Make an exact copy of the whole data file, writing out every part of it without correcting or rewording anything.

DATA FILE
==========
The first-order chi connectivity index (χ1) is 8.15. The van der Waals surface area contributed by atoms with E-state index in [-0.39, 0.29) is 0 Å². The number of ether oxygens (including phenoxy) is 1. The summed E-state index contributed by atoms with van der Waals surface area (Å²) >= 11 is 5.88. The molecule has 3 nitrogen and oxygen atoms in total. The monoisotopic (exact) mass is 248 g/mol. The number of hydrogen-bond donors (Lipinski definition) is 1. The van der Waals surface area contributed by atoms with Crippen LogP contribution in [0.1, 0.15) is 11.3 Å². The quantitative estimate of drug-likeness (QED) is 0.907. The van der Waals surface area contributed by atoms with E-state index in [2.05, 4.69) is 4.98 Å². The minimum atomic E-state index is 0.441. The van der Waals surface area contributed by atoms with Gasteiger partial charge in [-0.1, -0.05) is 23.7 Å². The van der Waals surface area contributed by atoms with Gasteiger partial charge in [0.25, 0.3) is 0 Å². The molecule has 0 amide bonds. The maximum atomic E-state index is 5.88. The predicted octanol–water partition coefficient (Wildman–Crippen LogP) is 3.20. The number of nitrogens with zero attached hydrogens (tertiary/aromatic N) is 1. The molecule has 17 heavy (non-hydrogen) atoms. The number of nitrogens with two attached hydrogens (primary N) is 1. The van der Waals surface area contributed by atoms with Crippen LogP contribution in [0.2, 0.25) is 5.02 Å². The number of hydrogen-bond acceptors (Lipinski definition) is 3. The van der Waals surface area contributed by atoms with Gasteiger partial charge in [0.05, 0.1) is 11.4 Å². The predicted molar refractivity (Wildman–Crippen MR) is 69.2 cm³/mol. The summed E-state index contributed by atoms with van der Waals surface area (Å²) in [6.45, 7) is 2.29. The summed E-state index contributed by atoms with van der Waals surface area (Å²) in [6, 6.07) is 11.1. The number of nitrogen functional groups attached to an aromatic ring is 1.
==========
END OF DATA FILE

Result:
The first-order chi connectivity index (χ1) is 8.15. The van der Waals surface area contributed by atoms with E-state index in [-0.39, 0.29) is 0 Å². The number of ether oxygens (including phenoxy) is 1. The summed E-state index contributed by atoms with van der Waals surface area (Å²) >= 11 is 5.88. The molecule has 3 nitrogen and oxygen atoms in total. The monoisotopic (exact) mass is 248 g/mol. The number of hydrogen-bond donors (Lipinski definition) is 1. The van der Waals surface area contributed by atoms with Crippen LogP contribution in [0.1, 0.15) is 11.3 Å². The quantitative estimate of drug-likeness (QED) is 0.907. The van der Waals surface area contributed by atoms with E-state index in [2.05, 4.69) is 4.98 Å². The minimum atomic E-state index is 0.441. The van der Waals surface area contributed by atoms with Gasteiger partial charge in [-0.1, -0.05) is 23.7 Å². The van der Waals surface area contributed by atoms with Gasteiger partial charge in [0.25, 0.3) is 0 Å². The molecule has 0 amide bonds. The maximum atomic E-state index is 5.88. The predicted octanol–water partition coefficient (Wildman–Crippen LogP) is 3.20. The number of nitrogens with zero attached hydrogens (tertiary/aromatic N) is 1. The molecule has 17 heavy (non-hydrogen) atoms. The number of nitrogens with two attached hydrogens (primary N) is 1. The van der Waals surface area contributed by atoms with Crippen LogP contribution in [0.2, 0.25) is 5.02 Å². The number of hydrogen-bond acceptors (Lipinski definition) is 3. The van der Waals surface area contributed by atoms with Gasteiger partial charge in [0.05, 0.1) is 11.4 Å². The predicted molar refractivity (Wildman–Crippen MR) is 69.2 cm³/mol. The summed E-state index contributed by atoms with van der Waals surface area (Å²) in [6.45, 7) is 2.29. The summed E-state index contributed by atoms with van der Waals surface area (Å²) in [6, 6.07) is 11.1. The number of nitrogen functional groups attached to an aromatic ring is 1.